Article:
As we come into the warmer months of the year, we see a lot of good looking lawns. A beautiful lawn is a sense of pride for many people. We all look forward to the barbeques and get togethers, and it’s nice to hear comments about how green and healthy it looks this year! Let’s face it, having a lush green lawn simply feels great.
Sadly, a percentage of homeowners choose to sacrifice environmental health in the pursuit of the “perfect” lawn. The good news: you don’t have to decide between caring about how nice your lawn looks and decreasing your carbon footprint. This is a major point of focus for us at Blades of Green. We strive to make lawns healthier while having minimal impact on the environment, and we love to educate our friends and neighbors how to make greener choices.
Help protect the environment by learning how your lawn care habits impact your local ecosystem, and remember, small changes do add up.
What’s in the water?
Phosphorus is a naturally occurring nutrient found in soil that is essential for the health of your lawn’s root systems. Many fertilizers are phosphorus based, but adding this nutrient to soil that is already saturated can have a negative effect on your local ecosystem.
This issue is highly avoidable, because it is likely your lawn doesn’t need additional phosphorus.
If that is the case, how can homeowners tell if their fertilization habits are doing more harm than good?
There are two harmful mistakes homeowners tend to make with fertilizer:
Oversaturating the lawn with phosphorus and nitrogen. If there is already a sufficient amount of the nutrient in the soil, any excess will not be absorbed by the grass. Instead, it is washed away by rain or sprinklers. It ends up in in your local streams, lakes, and rivers through the sewage drain system. The major issue here is that not only does phosphorus make the grass grow, it also acts as a superfood to algae. An overabundance of algae not only damages brackish and freshwater environments, but throws entire ecosystems out of balance. Marine life suffers from the oxygen imbalance in the water. Our own Chesapeake Bay is plagued by algal blooms, which is a direct cause of nitrogen and phosphorus pollution.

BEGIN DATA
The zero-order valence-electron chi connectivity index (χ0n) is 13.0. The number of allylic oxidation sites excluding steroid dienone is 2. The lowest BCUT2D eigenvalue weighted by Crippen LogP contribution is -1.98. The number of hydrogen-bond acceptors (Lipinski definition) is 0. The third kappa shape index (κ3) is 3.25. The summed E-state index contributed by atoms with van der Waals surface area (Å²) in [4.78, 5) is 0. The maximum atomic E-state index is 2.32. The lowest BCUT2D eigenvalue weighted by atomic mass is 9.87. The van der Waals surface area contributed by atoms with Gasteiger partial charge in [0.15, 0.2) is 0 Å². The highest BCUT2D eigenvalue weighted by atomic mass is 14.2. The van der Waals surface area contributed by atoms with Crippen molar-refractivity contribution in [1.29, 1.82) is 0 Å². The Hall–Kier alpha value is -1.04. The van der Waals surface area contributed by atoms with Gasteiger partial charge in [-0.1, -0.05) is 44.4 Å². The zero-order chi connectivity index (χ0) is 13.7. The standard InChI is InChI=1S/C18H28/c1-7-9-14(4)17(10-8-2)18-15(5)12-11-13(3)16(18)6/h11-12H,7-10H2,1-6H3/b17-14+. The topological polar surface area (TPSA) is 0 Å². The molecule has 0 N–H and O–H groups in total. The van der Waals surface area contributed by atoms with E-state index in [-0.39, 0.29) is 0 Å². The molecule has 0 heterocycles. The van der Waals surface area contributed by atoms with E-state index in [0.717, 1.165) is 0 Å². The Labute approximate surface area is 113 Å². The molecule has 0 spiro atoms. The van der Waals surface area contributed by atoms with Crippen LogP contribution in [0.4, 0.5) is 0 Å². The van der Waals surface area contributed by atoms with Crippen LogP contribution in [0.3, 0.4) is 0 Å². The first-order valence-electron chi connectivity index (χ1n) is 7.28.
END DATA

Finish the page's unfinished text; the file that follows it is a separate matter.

Fertilizing dormant grass. Grass has a growth cycle, and many homeowners end up fertilizing grass in its dormant stage. During dormancy, grass may look like it is dying, but this is not the case. Adding fertilizer at this point will not have any benefit.
A healthy, thick, and full lawn is able to retain more water and prevent more runoff. This can help with the phosphorus leakage problem, but your best bet is to know the chemical composition of your lawn.
The trick is knowing which nutrients the soil in your lawn requires, and the best way to do this a professional soil testing. That is precisely why we include soil testing as part of our lawn care packages. Once we decipher specifically which nutrients your lawn is missing, we are able to address it in a way that is much easier on the environment.
Working with chemicals
The use of herbicides and pesticides has greatly increased over the past 20 years. Creatures like birds, frogs, salamanders, and bees are often negatively affected by these treatments, even though they aren’t the targets. Unfortunately, these compounds can be toxic to these animals and their habitats. Not only that, but microorganisms that help keep your soil healthy can also be negatively affected.
These types of compounds pack a punch when it comes to keeping your landscape beautiful, and it is easy to see why homeowners may go overboard in using them. As a company that is determined to reduce pesticide risk for families and the environment, we’ve tested a lot of products. Our lawn care strategy is built using organic-based products, applied to your lawn at times scientifically proven to maximize health.
Don’t let harsh chemicals put your family at risk! One of the most effective ways of reducing excess chemical usage is letting a professional take the reigns. Our licensed lawn care pros have the training required to know what kind and how much to apply. Sticking to the minimum effective dosage and making good informed decisions on the compounds you use is key to reduce impact on the environment.